Hasn’t the ostrich, head still up his bum, been claiming more than 300,000 deaths in the US?

  18. Luke73 says:

    I followed the link Steve included and this paragraph stuck out to me and made me have a think;

    I, too, have been shocked at the refusal to acknowledge Trump’s wins, many of which were actually really progressive. Thanks to his economy, the base pay of the lower 25% of wage earners rose by 4.5%, which is unprecedented in recent history (certainly, nothing like this happened under Clinton or Obama). He brought truly unprecedented employment to marginalized communities and gave millions and millions of dollars to HBCUs. He freed over 4,000 Black men from prison; men sent to prison because of Joe Biden’s crime bill, the irony of ironies. Had the Democrats not been so totally committed to their loathing of Trump, they could have gotten much more out of him.

    As a person who didn’t/doesn’t support Trump (not that it really matters what those of us who are not American think of him but anyway) ..I think these are fair points. To state the obvious (but often forgotten), it is important to be fair and truthful when critical someone we don’t agree with or those criticisms lose credibility. In relation to the last point of the quote, Democrats probably would have been able to get more deals done with Trump on matters dear to them like infrastructure, policing reform, over incarceration of minorities on minor drugs charges and such, if they had played more of a long game, ignored his tweets, stroked his ego a little etc.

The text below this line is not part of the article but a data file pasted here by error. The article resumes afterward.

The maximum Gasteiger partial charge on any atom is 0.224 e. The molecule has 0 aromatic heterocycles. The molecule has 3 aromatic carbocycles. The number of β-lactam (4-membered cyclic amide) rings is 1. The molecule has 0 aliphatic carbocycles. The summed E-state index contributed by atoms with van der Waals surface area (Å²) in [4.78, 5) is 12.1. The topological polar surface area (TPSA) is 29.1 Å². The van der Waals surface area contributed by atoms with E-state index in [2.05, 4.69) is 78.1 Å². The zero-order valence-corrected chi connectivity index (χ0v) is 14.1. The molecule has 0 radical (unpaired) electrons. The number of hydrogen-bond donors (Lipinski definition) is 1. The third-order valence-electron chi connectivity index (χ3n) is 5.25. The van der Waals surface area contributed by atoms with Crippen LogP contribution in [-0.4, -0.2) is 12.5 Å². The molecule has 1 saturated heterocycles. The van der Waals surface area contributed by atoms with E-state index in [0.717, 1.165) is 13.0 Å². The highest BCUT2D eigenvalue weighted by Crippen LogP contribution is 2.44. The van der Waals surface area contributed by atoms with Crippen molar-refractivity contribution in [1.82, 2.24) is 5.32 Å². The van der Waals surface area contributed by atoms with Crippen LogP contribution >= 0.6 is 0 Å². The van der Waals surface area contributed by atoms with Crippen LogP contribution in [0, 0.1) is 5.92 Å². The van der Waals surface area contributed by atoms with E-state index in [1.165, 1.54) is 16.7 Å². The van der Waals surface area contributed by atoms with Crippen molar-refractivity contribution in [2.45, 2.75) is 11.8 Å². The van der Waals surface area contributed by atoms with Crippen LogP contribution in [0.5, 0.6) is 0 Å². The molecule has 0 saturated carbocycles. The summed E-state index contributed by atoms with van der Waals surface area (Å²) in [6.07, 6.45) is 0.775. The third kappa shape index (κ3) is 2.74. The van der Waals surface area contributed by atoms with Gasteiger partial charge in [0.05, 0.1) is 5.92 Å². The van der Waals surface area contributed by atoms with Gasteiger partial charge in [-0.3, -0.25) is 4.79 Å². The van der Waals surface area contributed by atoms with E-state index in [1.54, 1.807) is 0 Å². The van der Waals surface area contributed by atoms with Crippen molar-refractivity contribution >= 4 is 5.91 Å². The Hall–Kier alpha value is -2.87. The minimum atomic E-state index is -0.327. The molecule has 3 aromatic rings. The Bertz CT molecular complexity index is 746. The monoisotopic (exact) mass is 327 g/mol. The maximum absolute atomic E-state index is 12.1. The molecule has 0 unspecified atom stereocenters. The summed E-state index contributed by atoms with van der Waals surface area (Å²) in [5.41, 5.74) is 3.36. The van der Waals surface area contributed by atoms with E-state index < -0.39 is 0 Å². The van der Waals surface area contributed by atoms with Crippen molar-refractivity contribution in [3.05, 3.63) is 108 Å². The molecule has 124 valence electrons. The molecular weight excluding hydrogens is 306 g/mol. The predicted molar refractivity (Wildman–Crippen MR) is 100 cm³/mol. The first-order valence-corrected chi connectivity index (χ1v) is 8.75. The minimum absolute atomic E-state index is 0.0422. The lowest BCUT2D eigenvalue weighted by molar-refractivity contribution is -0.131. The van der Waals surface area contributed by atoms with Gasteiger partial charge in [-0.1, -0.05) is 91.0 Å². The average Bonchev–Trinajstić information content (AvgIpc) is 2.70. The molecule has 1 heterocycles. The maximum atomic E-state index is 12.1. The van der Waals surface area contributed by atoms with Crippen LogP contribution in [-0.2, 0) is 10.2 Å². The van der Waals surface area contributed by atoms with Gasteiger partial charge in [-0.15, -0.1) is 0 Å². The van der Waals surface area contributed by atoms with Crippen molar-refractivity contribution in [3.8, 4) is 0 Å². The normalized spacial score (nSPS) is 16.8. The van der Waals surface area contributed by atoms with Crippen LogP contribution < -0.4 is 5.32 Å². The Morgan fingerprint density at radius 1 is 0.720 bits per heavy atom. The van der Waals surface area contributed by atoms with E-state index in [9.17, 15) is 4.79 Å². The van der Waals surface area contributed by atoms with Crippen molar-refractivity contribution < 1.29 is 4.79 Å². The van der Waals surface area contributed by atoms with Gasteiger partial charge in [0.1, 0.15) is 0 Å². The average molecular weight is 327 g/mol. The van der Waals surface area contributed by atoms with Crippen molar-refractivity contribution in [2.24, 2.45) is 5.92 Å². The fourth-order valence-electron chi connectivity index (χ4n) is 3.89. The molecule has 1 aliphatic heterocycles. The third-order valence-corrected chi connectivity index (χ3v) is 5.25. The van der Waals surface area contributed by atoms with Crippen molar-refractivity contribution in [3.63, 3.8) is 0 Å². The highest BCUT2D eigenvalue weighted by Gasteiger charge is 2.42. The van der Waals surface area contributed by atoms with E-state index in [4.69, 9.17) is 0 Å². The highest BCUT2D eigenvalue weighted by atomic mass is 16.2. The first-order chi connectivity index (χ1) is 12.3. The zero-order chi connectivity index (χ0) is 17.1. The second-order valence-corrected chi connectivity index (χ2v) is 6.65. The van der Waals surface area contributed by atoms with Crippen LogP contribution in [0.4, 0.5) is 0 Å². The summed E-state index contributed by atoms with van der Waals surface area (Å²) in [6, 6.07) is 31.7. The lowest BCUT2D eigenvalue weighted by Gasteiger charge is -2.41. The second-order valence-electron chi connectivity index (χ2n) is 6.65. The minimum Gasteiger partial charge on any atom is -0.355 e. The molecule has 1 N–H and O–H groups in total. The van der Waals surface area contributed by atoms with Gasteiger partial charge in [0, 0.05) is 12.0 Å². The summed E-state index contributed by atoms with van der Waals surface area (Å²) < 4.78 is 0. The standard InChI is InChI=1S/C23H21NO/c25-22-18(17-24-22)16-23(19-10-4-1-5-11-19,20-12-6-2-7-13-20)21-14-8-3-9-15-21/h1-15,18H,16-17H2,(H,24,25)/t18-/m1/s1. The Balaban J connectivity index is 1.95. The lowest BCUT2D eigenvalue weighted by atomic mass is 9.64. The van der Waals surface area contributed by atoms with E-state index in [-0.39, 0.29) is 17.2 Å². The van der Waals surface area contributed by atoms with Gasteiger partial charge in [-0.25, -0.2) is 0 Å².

19. Greg J says:

    Look, we all know that the lockdowns in schools benefit the lesbian land-whales who appear to make up a majority of teachers in our schools.

    They no longer have to work to earn their income which comes in irrespective of whether they work or not, and they no longer have to deal with “disruptive” young males, who they so clearly hate.

    It is hardly surprising therefore that these lesbian land-whales are so in favour of continued lockdowns.